The more you show up with relevant content, the more loyal and dependable your audience will be. Even better if you stick to a schedule so your audience knows when they can expect new valuable content from your business that might apply to their needs. If you consistently deliver awesome value and solutions to minor problems your ideal client faces, you will be the natural choice when they decide to hire an expert to solve their bigger problems.

Great marketing is impossible without great content.

In conclusion, what separates successful small businesses from those that fail within the first three years is being able to consistently attract new and relevant clients to their business by establishing trust, credibility, and dependability.

When you become the natural choice for your audience, your business will never run out of clients.

When you deliver and perform well for your clients, they’ll send even more your way.

Three hacks to stay productive and crush your goals

Three hacks to stay productive and crush your goals

What’s the hardest part of being your own boss? Accountability. If it’s not first place on your list, it’s definitely near the top.

Being able to hold yourself accountable has a direct impact on productivity. If you can’t be accountable to yourself and your clients, there is no reason to get things done. Procrastination kicks in and tasks start to pile up, time management goes out the window and eventually, it seems near impossible to get everything done.

But it’s not a death sentence for you or your business.

The solution comes down to understanding your work habits and developing a plan that helps you accomplish your to-do list without sacrificing your sanity.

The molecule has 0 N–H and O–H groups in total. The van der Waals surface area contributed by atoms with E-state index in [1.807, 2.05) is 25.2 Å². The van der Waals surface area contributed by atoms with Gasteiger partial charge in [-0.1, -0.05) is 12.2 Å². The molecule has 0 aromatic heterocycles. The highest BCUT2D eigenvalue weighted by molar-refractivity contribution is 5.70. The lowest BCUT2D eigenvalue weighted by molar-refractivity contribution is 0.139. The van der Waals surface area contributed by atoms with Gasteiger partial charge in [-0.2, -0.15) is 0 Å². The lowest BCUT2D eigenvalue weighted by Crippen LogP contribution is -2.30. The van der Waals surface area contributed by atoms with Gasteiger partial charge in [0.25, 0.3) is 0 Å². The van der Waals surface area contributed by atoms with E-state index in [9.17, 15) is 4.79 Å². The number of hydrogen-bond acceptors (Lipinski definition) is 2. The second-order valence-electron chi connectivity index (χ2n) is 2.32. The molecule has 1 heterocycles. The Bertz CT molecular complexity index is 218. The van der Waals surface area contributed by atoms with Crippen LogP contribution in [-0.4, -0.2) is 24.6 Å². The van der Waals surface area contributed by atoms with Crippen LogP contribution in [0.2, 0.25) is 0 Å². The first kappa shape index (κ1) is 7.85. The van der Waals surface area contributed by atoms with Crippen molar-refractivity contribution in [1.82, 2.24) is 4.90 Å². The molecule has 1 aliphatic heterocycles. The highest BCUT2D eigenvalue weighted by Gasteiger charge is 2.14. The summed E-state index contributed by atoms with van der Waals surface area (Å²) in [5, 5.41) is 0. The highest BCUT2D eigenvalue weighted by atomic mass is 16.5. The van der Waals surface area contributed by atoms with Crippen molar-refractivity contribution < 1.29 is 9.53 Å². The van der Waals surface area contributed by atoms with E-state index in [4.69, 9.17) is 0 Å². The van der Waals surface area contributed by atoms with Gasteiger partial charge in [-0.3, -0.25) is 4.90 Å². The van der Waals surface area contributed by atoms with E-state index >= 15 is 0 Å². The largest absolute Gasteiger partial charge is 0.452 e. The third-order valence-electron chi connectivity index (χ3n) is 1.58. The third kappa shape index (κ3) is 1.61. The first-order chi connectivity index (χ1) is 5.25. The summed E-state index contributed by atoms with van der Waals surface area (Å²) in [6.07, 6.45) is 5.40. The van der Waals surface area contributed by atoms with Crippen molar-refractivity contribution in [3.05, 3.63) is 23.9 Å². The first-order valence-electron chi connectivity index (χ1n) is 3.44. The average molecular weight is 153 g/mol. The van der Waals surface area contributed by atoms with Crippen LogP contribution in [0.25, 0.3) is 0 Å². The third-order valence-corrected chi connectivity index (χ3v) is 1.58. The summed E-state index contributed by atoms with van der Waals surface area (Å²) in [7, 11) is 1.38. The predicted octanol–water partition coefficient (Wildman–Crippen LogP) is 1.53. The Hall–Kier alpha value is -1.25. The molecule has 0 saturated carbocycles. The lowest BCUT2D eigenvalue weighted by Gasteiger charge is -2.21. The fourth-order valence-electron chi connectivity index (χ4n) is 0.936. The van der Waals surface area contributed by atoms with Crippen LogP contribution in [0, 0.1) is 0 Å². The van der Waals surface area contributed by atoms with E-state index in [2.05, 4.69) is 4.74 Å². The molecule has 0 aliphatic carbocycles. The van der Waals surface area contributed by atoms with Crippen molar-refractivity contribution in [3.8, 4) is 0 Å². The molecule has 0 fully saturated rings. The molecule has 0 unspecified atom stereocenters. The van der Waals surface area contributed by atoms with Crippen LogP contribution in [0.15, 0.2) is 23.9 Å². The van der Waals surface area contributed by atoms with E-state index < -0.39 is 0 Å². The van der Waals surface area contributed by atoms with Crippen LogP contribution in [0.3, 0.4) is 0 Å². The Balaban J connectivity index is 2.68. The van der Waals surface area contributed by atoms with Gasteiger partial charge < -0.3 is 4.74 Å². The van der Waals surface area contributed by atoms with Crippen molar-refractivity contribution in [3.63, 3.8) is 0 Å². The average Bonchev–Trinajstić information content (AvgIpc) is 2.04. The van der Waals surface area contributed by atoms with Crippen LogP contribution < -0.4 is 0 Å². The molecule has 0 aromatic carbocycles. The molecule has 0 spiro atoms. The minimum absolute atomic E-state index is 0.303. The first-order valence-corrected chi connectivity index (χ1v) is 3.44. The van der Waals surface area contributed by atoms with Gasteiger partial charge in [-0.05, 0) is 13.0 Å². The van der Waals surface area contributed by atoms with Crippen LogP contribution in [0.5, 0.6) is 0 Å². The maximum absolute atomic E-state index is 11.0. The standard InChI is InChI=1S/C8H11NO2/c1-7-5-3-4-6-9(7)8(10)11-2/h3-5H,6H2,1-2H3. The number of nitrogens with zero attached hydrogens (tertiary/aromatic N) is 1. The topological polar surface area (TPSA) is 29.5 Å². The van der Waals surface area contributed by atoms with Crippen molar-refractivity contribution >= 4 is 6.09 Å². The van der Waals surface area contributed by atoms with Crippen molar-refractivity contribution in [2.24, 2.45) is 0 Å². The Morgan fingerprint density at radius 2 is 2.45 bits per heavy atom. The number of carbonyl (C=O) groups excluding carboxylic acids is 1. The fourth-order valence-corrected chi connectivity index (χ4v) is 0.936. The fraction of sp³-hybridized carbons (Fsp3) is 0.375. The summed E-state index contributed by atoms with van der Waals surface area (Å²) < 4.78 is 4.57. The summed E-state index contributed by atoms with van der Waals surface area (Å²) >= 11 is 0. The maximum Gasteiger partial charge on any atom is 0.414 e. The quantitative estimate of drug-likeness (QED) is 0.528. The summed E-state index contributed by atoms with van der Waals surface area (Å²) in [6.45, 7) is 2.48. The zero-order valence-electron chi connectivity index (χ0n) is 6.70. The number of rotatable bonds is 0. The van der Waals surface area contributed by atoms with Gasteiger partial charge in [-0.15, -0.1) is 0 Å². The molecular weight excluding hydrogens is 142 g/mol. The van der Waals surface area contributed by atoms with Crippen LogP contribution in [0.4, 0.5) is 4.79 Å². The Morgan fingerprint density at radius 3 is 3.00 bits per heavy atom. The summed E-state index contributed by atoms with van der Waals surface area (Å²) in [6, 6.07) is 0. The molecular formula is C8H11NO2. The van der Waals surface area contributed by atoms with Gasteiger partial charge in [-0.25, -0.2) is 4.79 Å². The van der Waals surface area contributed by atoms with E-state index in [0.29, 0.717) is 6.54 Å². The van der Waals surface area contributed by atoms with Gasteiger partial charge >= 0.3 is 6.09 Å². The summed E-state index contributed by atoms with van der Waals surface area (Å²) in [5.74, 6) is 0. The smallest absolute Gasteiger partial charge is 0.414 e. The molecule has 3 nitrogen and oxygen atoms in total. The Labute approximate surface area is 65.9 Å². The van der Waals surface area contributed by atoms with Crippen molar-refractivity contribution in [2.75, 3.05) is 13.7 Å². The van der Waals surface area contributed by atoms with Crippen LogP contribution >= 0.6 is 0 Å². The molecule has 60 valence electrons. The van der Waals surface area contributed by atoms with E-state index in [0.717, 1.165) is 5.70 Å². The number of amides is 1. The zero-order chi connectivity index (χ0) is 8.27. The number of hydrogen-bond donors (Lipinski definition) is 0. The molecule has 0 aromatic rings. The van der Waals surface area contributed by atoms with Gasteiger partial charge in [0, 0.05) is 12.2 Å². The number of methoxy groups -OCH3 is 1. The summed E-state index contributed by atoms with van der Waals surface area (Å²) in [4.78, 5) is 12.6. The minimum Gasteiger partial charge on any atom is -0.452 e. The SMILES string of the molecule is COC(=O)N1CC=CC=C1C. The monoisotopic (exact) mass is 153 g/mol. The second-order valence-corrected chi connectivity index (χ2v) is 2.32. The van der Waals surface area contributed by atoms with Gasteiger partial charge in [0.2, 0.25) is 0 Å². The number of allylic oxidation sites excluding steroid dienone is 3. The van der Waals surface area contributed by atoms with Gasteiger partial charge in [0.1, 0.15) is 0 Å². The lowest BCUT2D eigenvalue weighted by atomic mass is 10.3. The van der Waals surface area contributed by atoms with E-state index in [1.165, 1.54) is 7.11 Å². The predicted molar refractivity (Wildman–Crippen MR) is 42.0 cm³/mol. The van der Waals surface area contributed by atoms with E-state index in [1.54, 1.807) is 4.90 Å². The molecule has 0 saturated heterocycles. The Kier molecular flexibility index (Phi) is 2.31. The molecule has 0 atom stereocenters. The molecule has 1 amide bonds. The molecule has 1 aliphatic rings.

Here are three hacks to stay productive and check tasks off your to-do list, even on the hardest days:

1. Time Blocking

Do you have a hard time finding time to work? Time blocking may be the solution you’re looking for. At the beginning of the week when you’re planning your schedule, set aside blocks of time in your calendar where you cannot make appointments. Treat these just as seriously as a client appointment. Plan what you need to accomplish in advance, so you go into the time with a clear list of priorities. This helps reduce the risk of twiddling your thumbs and getting distracted by things like social media and the internet.

2. Stay off your social media newsfeeds

Social media is the easiest way to get distracted from real work, especially if you have to maintain a social and digital presence for your business. There are tools like the Newsfeed Eradicator that prevent you from seeing the latest updates on Facebook. Another option is to bookmark your business page, group, or profile links so you can bypass getting sucked into pictures and videos of cute dogs doing funny things. You can take it a step further by removing social media applications from your phone. This makes getting caught up in your social feeds more difficult and lets you check them when it’s intentional, not convenient.

3. Take a break

It’s hard to focus when you force yourself to do it 24/7. Instead, let yourself take a break when you need to. This applies to both the big picture and narrow focus. In your day-to-day, schedule breaks in between tasks where you can get up and walk around the block or have a snack. This makes it easier to focus for longer periods of time. When looking at the big picture, make sure that you are allowing yourself to take a few days off here and there, and are spending enough time socializing with friends and family. It’s easy to get caught up in the hustle and forget the most important parts of life. Taking a break is proven to make humans more productive.

Understanding your work habits, prioritizing your most important tasks, and being intentional about your schedule will help you organize and tackle what you need to do to move yourself and your business to the next level.